As used herein, the term “RNA blocking” or “RNAi/LNA” refers to the silencing or decreasing of gene expression by iRNA/LNA agents (e.g., siRNAs, miRNAs, shRNAs), via the process of sequence-specific, post-transcriptional gene silencing in animals and plants, initiated by an iRNA/LNA agent that has a seed region sequence in the iRNA/LNA guide strand that is complementary to a sequence of the silenced gene. LNA oligonucleotide used to inhibit miRNA function possesses the exact antisense sequence of the corresponding mature miRNA. The specific antisens LNA binds to the mature miRNA and hindered its silencing function (i.e. inhibition or activation of translation, mRNA destabilization, induction of encoding-gene expression)
As used herein, the term an “iNA agent” (abbreviation for “interfering nucleic acid agent”), refers to an nucleic acid agent, for example RNA, or chemically modified RNA, which can down-regulate the expression of a target gene. While not wishing to be bound by theory, an iNA agent may act by one or more of a number of mechanisms, including post-transcriptional cleavage of a target mRNA, or pre-transcriptional or pre-translational mechanisms. An iNA agent can include a single strand (ss) or can include more than one strands, e.g., it can be a double stranded (ds) iNA agent.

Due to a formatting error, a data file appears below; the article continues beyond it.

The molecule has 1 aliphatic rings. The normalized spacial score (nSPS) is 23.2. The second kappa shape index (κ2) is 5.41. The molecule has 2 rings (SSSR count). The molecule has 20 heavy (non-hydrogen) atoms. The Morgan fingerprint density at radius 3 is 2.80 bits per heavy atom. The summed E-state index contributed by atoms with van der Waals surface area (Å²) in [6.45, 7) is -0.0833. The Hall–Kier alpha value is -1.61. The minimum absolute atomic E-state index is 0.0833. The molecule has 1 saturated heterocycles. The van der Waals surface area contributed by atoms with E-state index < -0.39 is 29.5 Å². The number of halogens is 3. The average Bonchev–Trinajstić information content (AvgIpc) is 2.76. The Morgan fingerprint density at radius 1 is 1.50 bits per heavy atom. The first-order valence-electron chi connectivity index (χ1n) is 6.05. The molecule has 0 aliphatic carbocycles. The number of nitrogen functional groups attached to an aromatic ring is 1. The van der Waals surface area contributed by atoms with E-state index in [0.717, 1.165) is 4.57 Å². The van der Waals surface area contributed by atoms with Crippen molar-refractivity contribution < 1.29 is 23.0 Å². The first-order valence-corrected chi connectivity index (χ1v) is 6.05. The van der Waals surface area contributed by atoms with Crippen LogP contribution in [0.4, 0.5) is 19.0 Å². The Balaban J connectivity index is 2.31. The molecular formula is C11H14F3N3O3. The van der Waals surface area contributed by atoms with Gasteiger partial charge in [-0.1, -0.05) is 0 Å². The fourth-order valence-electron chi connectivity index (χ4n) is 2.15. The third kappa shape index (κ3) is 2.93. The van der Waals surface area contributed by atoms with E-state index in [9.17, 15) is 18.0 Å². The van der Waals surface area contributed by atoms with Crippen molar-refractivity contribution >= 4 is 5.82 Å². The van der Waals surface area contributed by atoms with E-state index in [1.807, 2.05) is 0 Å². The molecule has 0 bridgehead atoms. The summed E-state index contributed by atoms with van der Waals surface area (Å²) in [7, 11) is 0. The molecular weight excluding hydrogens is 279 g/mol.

As used herein, the term “single strand iRNA agent” or “ssRNA” is an iRNA agent which consists of a single molecule. It may include a duplexed region, formed by intra-strand pairing, e.g., it may be, or include, a hairpin or panhandle structure. The ssRNA agents of the present invention include transcripts that adopt stem-loop structures, such as shRNA or Pre-miRNA., that are processed into a double stranded siRNA or single stranded miRNA respectively,
As used herein, the term “ds iNA agent” is a dsNA (double stranded nucleic acid (NA)) agent that includes two strands that are not covalently linked, in which interchain hybridization can form a region of duplex structure. The dsNA agents of the present invention include silencing dsNA molecules that are sufficiently short that they do not trigger the interferon response in mammalian cells.